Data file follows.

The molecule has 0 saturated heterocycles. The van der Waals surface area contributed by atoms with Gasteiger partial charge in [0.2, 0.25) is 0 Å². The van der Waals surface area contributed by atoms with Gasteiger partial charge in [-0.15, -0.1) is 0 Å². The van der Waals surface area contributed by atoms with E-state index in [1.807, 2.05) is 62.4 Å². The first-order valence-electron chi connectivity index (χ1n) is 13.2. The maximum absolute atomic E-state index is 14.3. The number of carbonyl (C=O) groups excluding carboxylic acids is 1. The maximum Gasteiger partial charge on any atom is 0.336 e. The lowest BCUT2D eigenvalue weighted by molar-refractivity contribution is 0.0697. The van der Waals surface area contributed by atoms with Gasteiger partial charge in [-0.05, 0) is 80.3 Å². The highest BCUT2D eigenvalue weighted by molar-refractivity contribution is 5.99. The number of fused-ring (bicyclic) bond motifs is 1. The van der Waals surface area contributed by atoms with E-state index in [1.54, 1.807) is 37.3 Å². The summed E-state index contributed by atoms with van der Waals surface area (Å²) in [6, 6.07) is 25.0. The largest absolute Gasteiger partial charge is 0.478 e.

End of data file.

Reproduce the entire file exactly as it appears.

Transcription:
The molecule has 0 saturated heterocycles. The van der Waals surface area contributed by atoms with Gasteiger partial charge in [0.2, 0.25) is 0 Å². The van der Waals surface area contributed by atoms with Gasteiger partial charge in [-0.15, -0.1) is 0 Å². The van der Waals surface area contributed by atoms with E-state index in [1.807, 2.05) is 62.4 Å². The first-order valence-electron chi connectivity index (χ1n) is 13.2. The maximum absolute atomic E-state index is 14.3. The number of carbonyl (C=O) groups excluding carboxylic acids is 1. The maximum Gasteiger partial charge on any atom is 0.336 e. The lowest BCUT2D eigenvalue weighted by molar-refractivity contribution is 0.0697. The van der Waals surface area contributed by atoms with Gasteiger partial charge in [-0.05, 0) is 80.3 Å². The highest BCUT2D eigenvalue weighted by molar-refractivity contribution is 5.99. The number of fused-ring (bicyclic) bond motifs is 1. The van der Waals surface area contributed by atoms with E-state index in [1.54, 1.807) is 37.3 Å². The summed E-state index contributed by atoms with van der Waals surface area (Å²) in [6, 6.07) is 25.0. The largest absolute Gasteiger partial charge is 0.478 e.